atoms and molecules. As the carbon layer grows, it will substantially reduce the

luminescence from the phosphor particle in the electron beam exposed area.74-76 After






28

exposure in such an environment, a dark spot is usually present that can be seen with the

naked eye.

If hydrogen and water, rather than carbon compounds, dominate the FED

environment, then degradation is still present, but it often will be a result of a change in

the internal efficiency of the phosphor.77 Although different materials degrade in

different ways and at different rates, certain generalizations can be made for various types

of phosphors. Some of the most efficient high voltage phosphors currently known

contain sulfur. Examples include Y202S:Eu for red, ZnS:Ag:Cl for blue, and

ZnS:Cu:Al:Au for green. Under the electron beam, dissociation of residual gas

molecules can occur. These atoms can then form bonds with the atoms in the outer layer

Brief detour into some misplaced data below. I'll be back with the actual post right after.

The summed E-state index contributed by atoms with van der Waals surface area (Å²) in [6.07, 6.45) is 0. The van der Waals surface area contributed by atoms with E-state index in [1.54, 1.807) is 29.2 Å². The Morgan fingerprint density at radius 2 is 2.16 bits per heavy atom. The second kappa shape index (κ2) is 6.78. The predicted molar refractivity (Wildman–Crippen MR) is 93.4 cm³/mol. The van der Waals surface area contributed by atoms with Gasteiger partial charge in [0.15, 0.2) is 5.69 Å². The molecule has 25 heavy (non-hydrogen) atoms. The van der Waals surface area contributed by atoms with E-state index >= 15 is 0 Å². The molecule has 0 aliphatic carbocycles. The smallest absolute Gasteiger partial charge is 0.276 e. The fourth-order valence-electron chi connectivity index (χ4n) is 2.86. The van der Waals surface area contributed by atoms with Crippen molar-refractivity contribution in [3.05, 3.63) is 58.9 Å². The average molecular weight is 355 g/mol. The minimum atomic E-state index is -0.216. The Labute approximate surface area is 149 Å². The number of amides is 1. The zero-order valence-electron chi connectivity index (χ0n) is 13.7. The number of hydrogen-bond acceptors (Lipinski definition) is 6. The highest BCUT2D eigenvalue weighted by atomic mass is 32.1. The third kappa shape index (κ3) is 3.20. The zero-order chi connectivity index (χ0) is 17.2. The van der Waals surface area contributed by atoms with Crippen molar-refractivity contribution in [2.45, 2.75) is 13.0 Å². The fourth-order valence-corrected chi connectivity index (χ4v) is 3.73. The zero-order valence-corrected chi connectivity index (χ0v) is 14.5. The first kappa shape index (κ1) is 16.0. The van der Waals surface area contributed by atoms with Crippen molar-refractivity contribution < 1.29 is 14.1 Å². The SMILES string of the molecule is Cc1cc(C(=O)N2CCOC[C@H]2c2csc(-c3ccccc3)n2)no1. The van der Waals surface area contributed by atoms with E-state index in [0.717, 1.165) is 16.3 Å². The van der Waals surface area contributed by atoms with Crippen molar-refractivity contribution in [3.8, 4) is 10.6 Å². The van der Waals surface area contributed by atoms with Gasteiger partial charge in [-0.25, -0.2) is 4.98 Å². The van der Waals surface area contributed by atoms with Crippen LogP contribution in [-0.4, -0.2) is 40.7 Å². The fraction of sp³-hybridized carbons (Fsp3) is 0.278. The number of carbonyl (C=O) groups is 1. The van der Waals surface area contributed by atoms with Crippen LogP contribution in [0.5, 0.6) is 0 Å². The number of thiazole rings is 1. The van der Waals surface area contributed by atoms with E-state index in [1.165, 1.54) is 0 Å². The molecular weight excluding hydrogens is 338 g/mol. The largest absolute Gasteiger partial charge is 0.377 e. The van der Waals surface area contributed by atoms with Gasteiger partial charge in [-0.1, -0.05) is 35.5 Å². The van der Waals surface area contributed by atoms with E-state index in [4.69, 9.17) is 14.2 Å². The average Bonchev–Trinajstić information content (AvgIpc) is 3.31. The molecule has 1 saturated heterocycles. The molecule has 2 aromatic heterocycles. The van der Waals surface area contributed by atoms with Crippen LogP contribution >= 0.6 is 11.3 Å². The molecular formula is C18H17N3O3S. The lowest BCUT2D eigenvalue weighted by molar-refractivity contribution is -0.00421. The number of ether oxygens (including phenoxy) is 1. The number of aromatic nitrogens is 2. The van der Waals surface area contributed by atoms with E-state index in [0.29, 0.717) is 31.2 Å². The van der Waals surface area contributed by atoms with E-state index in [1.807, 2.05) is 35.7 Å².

of the phosphor. Due to the volatile nature of the sulfur compounds such as SOx, H2S,

etc., they desorb back into the vacuum. As a result, sulfur is leached from the

surface.13, 78-83 It would be expected that this phenomenon would be limited to the near

surface region, however, the lack of sulfur causes a diffusion gradient that brings more

sulfur to the surface region.68 As the sulfur is removed, the particle surface is converted

into its oxide equivalent. Swartz et al. showed that when ZnS is subjected to an electron

beam, its surface is converted into the non-luminescent ZnO.13,78'80,82 Trottier

demonstrated that Y202S:Eu is transformed into the less efficient Y203:Eu on the surface

under an electron beam. In addition to the decrease in luminescence, a peak shift was

observed for Y202S:Eu that was due to the emission from the Y203:Eu layer.13, 14 These

types of degradation reactions have been termed electron-stimulated surface chemical

reactions (ESSCR) because of their mechanism.13' 14








It would seem, based on the mechanism discussed above, that oxide-based

phosphors would not be susceptible to electron beam degradation. However, this is not